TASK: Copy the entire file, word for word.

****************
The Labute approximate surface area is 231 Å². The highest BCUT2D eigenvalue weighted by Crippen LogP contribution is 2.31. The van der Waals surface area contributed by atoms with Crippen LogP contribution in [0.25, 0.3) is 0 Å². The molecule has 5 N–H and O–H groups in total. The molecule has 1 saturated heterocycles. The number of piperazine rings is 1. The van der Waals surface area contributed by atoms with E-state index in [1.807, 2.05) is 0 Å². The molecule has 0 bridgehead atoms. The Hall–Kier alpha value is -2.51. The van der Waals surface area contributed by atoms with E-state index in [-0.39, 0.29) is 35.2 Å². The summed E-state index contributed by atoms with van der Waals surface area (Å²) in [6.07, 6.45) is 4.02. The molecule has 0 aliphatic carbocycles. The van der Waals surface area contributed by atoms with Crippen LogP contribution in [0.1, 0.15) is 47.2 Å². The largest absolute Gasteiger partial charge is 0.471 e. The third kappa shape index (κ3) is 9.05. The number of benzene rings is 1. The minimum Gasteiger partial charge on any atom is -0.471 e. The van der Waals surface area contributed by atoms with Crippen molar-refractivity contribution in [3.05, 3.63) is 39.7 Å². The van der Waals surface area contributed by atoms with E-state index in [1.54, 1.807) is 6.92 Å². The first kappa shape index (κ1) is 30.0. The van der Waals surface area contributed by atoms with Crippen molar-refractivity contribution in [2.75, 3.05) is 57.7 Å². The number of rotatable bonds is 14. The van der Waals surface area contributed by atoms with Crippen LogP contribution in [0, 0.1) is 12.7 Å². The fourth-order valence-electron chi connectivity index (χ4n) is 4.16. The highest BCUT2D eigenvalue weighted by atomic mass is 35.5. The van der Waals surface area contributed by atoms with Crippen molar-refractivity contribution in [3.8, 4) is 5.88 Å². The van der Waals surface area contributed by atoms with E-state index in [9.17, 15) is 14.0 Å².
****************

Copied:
The Labute approximate surface area is 231 Å². The highest BCUT2D eigenvalue weighted by Crippen LogP contribution is 2.31. The van der Waals surface area contributed by atoms with Crippen LogP contribution in [0.25, 0.3) is 0 Å². The molecule has 5 N–H and O–H groups in total. The molecule has 1 saturated heterocycles. The number of piperazine rings is 1. The van der Waals surface area contributed by atoms with E-state index in [1.807, 2.05) is 0 Å². The molecule has 0 bridgehead atoms. The Hall–Kier alpha value is -2.51. The van der Waals surface area contributed by atoms with E-state index in [-0.39, 0.29) is 35.2 Å². The summed E-state index contributed by atoms with van der Waals surface area (Å²) in [6.07, 6.45) is 4.02. The molecule has 0 aliphatic carbocycles. The van der Waals surface area contributed by atoms with Crippen LogP contribution in [0.1, 0.15) is 47.2 Å². The largest absolute Gasteiger partial charge is 0.471 e. The third kappa shape index (κ3) is 9.05. The number of benzene rings is 1. The minimum Gasteiger partial charge on any atom is -0.471 e. The van der Waals surface area contributed by atoms with Crippen molar-refractivity contribution in [3.05, 3.63) is 39.7 Å². The van der Waals surface area contributed by atoms with E-state index in [1.54, 1.807) is 6.92 Å². The first kappa shape index (κ1) is 30.0. The van der Waals surface area contributed by atoms with Crippen molar-refractivity contribution in [2.75, 3.05) is 57.7 Å². The number of rotatable bonds is 14. The van der Waals surface area contributed by atoms with Crippen LogP contribution in [0, 0.1) is 12.7 Å². The fourth-order valence-electron chi connectivity index (χ4n) is 4.16. The highest BCUT2D eigenvalue weighted by atomic mass is 35.5. The van der Waals surface area contributed by atoms with Crippen molar-refractivity contribution in [3.8, 4) is 5.88 Å². The van der Waals surface area contributed by atoms with E-state index in [9.17, 15) is 14.0 Å².